What's it really like to be a mum - and the family breadwinner?

What is life really like when you’re a mum and the family breadwinner?

Figures show more and more women fall into that category. Women are the main breadwinners in around one quarter of Australian families (according to the National Centre for Social and Economic Modelling), while in the UK, the figure stands at one third (IPPR thinktank, Who’s breadwinning in Europe?).

It is one of the fastest social and economic shifts for women in the last 10 years. UK figures show that in 1996/97 only 18 per cent of families had working mums as the main breadwinner, compared to the most recent figure of 31 per cent. Experts predict these figures will continue to grow, particularly for single mothers.

We know the figures. We might even be living the experience, or have a friend who is.

We asked Kate* and Sophie* to tell us their experiences.

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Kate is 45, is a senior executive and has been the main breadwinner in her household for 15 years. She is married to Chris, a teacher, and they have two sons aged 6 and 3.

I leave for work before the kids are up. Sometimes Ben (3) is awake and I’ll have a quick chat with him, I’m dressed for work and sitting on his bed, and we’ll talk about what he’s going to do that day. I’m out of the house by 6.45-7am. Everyone on the executive team where I work is there by 8am so I need to be too. We can talk about flexibility but at a certain level, if you are not working for yourself, it just doesn’t happen and you don’t ask for it.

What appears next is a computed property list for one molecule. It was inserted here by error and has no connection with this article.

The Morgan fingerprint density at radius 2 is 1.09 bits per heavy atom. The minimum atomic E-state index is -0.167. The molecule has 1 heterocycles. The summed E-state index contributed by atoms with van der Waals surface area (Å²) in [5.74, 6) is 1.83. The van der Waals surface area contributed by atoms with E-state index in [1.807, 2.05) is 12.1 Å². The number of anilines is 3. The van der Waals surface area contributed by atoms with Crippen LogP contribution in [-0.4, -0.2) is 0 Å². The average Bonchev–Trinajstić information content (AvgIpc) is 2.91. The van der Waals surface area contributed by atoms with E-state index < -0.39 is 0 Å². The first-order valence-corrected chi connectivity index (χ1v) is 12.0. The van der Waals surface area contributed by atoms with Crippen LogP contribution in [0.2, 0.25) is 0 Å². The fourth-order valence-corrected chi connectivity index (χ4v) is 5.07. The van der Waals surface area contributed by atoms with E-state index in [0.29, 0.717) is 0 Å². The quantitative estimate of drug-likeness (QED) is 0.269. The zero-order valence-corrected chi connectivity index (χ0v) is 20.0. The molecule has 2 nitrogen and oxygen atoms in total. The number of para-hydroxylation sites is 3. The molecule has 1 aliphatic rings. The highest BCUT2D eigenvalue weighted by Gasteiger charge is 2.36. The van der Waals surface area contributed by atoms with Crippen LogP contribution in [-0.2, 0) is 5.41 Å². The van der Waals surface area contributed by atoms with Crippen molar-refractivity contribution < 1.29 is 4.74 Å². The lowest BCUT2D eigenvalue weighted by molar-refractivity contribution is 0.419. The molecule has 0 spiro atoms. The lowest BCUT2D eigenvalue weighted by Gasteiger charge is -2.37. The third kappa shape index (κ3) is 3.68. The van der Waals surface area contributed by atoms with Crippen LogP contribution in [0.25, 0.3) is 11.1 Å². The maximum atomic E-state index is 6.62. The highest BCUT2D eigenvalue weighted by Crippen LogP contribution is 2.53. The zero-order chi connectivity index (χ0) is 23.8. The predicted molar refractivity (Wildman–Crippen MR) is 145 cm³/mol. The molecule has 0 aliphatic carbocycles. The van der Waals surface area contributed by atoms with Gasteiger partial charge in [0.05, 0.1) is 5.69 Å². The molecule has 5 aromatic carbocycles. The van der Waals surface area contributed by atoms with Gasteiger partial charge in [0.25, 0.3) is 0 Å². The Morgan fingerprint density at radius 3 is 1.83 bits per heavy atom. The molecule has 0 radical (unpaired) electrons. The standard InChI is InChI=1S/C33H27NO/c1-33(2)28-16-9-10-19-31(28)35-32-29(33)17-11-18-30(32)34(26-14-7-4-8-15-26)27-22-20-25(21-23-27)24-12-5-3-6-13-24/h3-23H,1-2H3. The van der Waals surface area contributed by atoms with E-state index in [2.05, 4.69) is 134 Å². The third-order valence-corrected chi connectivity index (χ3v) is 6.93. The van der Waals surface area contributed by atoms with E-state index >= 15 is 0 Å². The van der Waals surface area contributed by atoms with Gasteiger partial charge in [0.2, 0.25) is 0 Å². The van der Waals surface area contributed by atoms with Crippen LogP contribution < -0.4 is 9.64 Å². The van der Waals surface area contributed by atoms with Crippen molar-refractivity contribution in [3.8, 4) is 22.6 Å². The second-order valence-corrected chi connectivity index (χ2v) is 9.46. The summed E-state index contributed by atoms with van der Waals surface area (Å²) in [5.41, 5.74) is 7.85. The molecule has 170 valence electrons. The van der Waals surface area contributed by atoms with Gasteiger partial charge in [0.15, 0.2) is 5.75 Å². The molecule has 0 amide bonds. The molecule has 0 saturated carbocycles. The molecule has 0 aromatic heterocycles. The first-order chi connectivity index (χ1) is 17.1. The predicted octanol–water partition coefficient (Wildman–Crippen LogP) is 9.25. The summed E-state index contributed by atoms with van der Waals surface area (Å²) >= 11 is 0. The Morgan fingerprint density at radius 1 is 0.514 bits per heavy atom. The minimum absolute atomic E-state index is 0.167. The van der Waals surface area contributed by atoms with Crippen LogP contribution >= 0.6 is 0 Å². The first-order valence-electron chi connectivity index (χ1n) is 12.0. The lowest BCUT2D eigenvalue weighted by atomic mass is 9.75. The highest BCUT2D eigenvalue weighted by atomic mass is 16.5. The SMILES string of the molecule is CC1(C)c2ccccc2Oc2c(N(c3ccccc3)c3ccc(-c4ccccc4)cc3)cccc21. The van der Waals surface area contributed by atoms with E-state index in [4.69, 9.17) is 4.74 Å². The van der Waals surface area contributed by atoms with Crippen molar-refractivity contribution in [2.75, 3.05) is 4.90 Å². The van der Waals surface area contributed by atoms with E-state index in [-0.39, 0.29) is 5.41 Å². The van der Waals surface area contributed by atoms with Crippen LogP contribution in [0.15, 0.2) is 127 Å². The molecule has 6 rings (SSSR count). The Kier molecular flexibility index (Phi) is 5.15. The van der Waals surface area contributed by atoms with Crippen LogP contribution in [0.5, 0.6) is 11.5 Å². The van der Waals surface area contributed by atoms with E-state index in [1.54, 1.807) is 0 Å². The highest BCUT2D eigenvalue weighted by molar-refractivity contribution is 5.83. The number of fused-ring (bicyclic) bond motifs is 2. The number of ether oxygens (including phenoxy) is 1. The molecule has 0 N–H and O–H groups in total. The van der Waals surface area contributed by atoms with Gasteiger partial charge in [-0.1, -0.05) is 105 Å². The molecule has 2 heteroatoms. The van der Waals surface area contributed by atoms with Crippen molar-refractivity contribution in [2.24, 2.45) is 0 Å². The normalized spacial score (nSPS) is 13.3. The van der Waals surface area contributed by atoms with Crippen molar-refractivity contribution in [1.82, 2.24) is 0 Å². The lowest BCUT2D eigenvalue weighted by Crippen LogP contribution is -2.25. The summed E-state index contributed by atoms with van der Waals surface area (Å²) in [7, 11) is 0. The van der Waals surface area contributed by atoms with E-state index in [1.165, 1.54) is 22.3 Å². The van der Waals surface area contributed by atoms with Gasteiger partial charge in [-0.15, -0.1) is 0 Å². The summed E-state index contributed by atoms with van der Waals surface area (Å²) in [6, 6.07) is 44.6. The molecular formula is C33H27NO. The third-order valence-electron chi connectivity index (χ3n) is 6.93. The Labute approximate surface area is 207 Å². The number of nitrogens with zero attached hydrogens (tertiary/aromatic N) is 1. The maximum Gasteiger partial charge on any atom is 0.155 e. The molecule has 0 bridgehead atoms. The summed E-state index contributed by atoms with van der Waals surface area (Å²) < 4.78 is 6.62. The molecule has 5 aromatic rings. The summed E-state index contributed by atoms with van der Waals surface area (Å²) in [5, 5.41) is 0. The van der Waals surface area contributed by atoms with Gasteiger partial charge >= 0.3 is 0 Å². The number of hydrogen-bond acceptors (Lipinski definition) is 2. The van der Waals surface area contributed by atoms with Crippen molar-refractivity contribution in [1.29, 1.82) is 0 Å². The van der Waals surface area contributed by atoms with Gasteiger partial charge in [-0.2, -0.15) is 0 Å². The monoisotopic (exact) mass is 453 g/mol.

In terms of the day to day running of the household, I suppose our roles are clearly defined. I make the money and Chris works part-time and looks after the kids. If there are any issues with the boys, sickness or appointments, Chris handles it. I sometimes feel disconnected (and guilty, always a little guilty) because I will often get a text after the event. I’ll be in a meeting and there will be summary text: ‘Ben didn’t go to kindy this morning. He spent most of the morning in bed. Took him to DR this afternoon. All fine. 24 hour thing.’ That’s how we do it.


I want to work and I need to work. It just so happened about 15 years ago when I was 30 I started rising through the ranks really quickly. This was before we had kids so it was just all brilliant and exciting. I’ve always been a committed and hard worker and when we decided to have kids I was earning a good third more than Chris. So we were used to my income being the one we geared our lifestyles around, just like so many families gear their life to the highest income in the household.

Image via iStock.

I do feel different to a lot of the other women at work. The mothers on my staff take their kids to the doctors if they get sick and a lot of them have flexible arrangements. They see them more than I do day to day. It’s not that I feel jealous, I just wonder really if that would work. I do spend a lot of time doing maths in my head – if I took a job that was four days a week and earned X and Chris earned Y could I do it? But the numbers never work out.

There is one woman who I feel really gets me at work and she is on the executive team and also the main breadwinner. We both feel the pressure of supporting the family. It’s a constant pressure and I don’t think we acknowledge that for a lot of men. At least my husband takes on the home responsibilities, her's still calls to ask what he should defrost for dinner and where are one of their kids’ sports shirts. That would drive me crazy.